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A Holy Headache
August 11, 2011
Yesterday evening I went to the mid-week Bible study at Grace Reformed Baptist Church in Chattanooga. Pastor Wayne Layton has been leading a series examining the church’s statement of faith and last night he came to what Christians know as the hypostatic union.
Hypostatic union is bit of an intimidating term that describes the union of Jesus’ two natures. Jesus has a human nature and a divine nature and these two natures are united in the one person of Jesus Christ. Christ is not two persons—one human and one divine—rather, he is one person with two distinct natures. These natures do not mix or intermingle. Each is completely distinct.
This intimidating term describes a glorious and eternal reality. We can ponder and treasure this reality for all of our lives and never get to the end of it. It occurred to me last night that when it comes to pondering such tough and glorious doctrines, there are at least two ways we can err—two ways in which pride can rear its ugly head.
Pride would tell us that it is not important to ponder a doctrine like this one. We know that we cannot fully fathom it, so why bother? How could this doctrine of the hypostatic union ever make me a more faithful Christian? And so it is easy to back away, to allow the unfathomable nature of the doctrine to drive me away. But pride might also compel me to be overly dogmatic about this doctrine, to go beyond what God has revealed and to declare that I now understand this doctrine all the way to its finest points. I think both extremes are manifestations of pride.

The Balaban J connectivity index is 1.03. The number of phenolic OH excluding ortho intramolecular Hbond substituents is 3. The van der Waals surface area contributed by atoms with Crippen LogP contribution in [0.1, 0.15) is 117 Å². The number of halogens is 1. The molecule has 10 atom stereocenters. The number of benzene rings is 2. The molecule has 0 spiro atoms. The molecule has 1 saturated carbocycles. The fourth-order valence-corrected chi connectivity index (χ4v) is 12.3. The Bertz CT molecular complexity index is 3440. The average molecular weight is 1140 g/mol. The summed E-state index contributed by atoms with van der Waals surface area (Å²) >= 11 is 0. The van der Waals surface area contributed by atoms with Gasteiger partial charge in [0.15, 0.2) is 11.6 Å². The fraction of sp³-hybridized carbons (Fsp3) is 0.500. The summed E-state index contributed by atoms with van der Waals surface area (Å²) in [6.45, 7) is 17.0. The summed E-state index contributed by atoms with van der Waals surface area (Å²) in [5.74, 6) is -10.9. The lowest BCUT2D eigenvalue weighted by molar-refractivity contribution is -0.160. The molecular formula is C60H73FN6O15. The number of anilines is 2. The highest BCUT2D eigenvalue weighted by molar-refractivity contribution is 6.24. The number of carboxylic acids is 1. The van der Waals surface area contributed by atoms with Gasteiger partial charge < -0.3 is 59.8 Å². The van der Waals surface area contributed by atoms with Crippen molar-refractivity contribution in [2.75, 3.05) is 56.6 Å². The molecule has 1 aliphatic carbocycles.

Between those twin extremes of pride and pride is a whole spectrum of humility where we pursue truth—we pursue God who is the source of all truth—desiring to know who he is but also remembering who we are, knowing our own limitations, our own inability to get to the bottom of it all. Though we cannot ever fully solve this doctrine, we are not in the midst of a hopeless pursuit. Though we know that we can never get to the end of it, what we can be sure of is that if we study God, if we study those doctrines that are too deep and too profound to fully grasp, we will eventually be moved to wonder and worship. Through our knowledge—though it will only ever be partial knowledge—we will be moved to worship.
The takeaway for me was to refuse to run away from intimidating doctrines. Instead I need to engage them and pursue them. I think there are times when we all do well to ponder what is too deep for us to fully grasp, to stretch our hearts and minds and maybe to deal with the occasional holy headache from coming up against the edge of what we can understand, the dividing line between what God has revealed and what is simply too wonderful for us. The end of our study, the reward for our study, will not be a complete grasp of this doctrine or any other, but a greater understanding of the God who is worthy of worship. And I know that he is always worth the pursuit.